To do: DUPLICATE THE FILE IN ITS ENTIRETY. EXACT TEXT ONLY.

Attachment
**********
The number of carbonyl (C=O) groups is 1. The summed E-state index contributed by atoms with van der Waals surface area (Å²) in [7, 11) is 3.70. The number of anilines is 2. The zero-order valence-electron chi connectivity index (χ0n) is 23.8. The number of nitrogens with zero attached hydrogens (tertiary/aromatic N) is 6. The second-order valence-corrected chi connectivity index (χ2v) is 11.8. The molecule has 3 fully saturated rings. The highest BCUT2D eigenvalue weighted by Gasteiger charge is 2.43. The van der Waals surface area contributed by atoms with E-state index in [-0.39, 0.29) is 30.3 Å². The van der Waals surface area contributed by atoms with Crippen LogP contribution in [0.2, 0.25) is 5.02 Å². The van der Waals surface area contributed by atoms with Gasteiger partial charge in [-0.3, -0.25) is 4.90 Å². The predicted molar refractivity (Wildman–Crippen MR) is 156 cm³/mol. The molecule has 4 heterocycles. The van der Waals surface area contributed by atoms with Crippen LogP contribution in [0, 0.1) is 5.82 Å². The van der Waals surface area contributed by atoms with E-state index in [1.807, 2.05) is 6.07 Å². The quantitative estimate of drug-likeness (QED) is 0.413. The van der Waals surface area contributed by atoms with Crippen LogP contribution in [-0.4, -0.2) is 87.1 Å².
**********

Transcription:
The number of carbonyl (C=O) groups is 1. The summed E-state index contributed by atoms with van der Waals surface area (Å²) in [7, 11) is 3.70. The number of anilines is 2. The zero-order valence-electron chi connectivity index (χ0n) is 23.8. The number of nitrogens with zero attached hydrogens (tertiary/aromatic N) is 6. The second-order valence-corrected chi connectivity index (χ2v) is 11.8. The molecule has 3 fully saturated rings. The highest BCUT2D eigenvalue weighted by Gasteiger charge is 2.43. The van der Waals surface area contributed by atoms with E-state index in [-0.39, 0.29) is 30.3 Å². The van der Waals surface area contributed by atoms with Crippen LogP contribution in [0.2, 0.25) is 5.02 Å². The van der Waals surface area contributed by atoms with Gasteiger partial charge in [-0.3, -0.25) is 4.90 Å². The predicted molar refractivity (Wildman–Crippen MR) is 156 cm³/mol. The molecule has 4 heterocycles. The van der Waals surface area contributed by atoms with Crippen LogP contribution in [0, 0.1) is 5.82 Å². The van der Waals surface area contributed by atoms with E-state index in [1.807, 2.05) is 6.07 Å². The quantitative estimate of drug-likeness (QED) is 0.413. The van der Waals surface area contributed by atoms with Crippen LogP contribution in [-0.4, -0.2) is 87.1 Å².